Waylon Payne details a journey from addiction to redemption on Blue Eyes, The Harlot, The Queer, The Pusher & Me, his first album since his 2004 debut.


Every Song on the Phoenix Foundation's 'Friend Ship' Is a Stand-Out

Friend Ship is the Phoenix Foundation's most personal work and also their most engaging since their 2010 classic, Buffalo.


Kevin Morby Gets Back to Basics on 'Sundowner'

On Sundowner, Kevin Morby sings of valleys, broken stars, pale nights, and the midwestern American sun. Most of the time, he's alone with his guitar and a haunting mellotron.


Lydia Loveless Creates Her Most Personal Album with 'Daughter'

Given the turmoil of the era, you might expect Lydia Loveless to lean into the anger, amplifying the electric guitar side of her cowpunk. Instead, she created a personal record with a full range of moods, still full of her typical wit.


Flowers for Hermes: An Interview with Performing Activist André De Shields

From creating the title role in The Wiz to winning an Emmy for Ain't Misbehavin', André De Shields reflects on his roles in more than four decades of iconic musicals, including the GRAMMY and Tony Award-winning Hadestown.


The 13 Greatest Horror Directors of All Time

In honor of Halloween, here are 13 fascinating fright mavens who've made scary movies that much more meaningful.


British Jazz and Soul Artists Interpret the Classics on '​Blue Note Re:imagined'

Blue Note Re:imagined provides an entrance for new audiences to hear what's going on in British jazz today as well as to go back to the past and enjoy old glories.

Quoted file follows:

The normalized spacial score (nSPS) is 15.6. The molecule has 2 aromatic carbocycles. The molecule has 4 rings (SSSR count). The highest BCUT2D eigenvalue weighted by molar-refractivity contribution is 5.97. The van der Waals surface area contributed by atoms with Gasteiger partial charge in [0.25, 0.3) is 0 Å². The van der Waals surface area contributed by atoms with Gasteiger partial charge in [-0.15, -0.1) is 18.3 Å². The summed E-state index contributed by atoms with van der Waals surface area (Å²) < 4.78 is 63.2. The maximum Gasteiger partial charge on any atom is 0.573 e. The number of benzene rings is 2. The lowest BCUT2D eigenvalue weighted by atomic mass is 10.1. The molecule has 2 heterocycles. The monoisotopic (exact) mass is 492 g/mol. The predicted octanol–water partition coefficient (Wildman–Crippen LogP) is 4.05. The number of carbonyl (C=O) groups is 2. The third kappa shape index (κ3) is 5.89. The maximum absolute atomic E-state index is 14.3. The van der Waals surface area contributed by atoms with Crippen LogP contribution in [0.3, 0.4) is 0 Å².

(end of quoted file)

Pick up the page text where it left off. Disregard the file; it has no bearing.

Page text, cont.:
Bill Murray and Rashida Jones Add Another Shot to 'On the Rocks'

Sofia Coppola's domestic malaise comedy On the Rocks doesn't drown in its sorrows -- it simply pours another round, to which we raise our glass.


​Patrick Cowley Remade Funk and Disco on 'Some Funkettes'

Patrick Cowley's Some Funkettes sports instrumental renditions from between 1975-1977 of songs previously made popular by Donna Summer, Herbie Hancock, the Temptations, and others.


The Top 10 Definitive Breakup Albums

When you feel bombarded with overpriced consumerism disguised as love, here are ten albums that look at love's hangover.


Dustin Laurenzi's Natural Language Digs Deep Into the Jazz Quartet Format with 'A Time and a Place'

Restless tenor saxophonist Dustin Laurenzi runs his four-piece combo through some thrilling jazz excursions on a fascinating new album, A Time and a Place.


How 'Watchmen' and 'The Boys' Deconstruct American Fascism

Superhero media has a history of critiquing the dark side of power, hero worship, and vigilantism, but none have done so as radically as Watchmen and The Boys.


Floodlights' 'From a View' Is Classicist Antipodal Indie Guitar Pop

Aussie indie rockers, Floodlights' debut From a View is a very cleanly, crisply-produced and mixed collection of shambolic, do-it-yourself indie guitar music.


CF Watkins Embraces a Cool, Sophisticated Twang on 'Babygirl'

CF Watkins has pulled off the unique trick of creating an album that is imbued with the warmth of the American South as well as the urban sophistication of New York.


Helena Deland Suggests Imagination Is More Rewarding Than Reality on 'Something New'

Canadian singer-songwriter Helena Deland's first full-length release Someone New reveals her considerable creative talents.


While the Sun Shines: An Interview with Composer Joe Wong

Joe Wong, the composer behind Netflix's Russian Doll and Master of None, articulates personal grief and grappling with artistic fulfillment into a sweeping debut album.

Collapse Expand Reviews

Collapse Expand Features

PM Picks
Collapse Expand Pm Picks

© 1999-2020 PopMatters.com. All rights reserved.
PopMatters is wholly independent, women-owned and operated.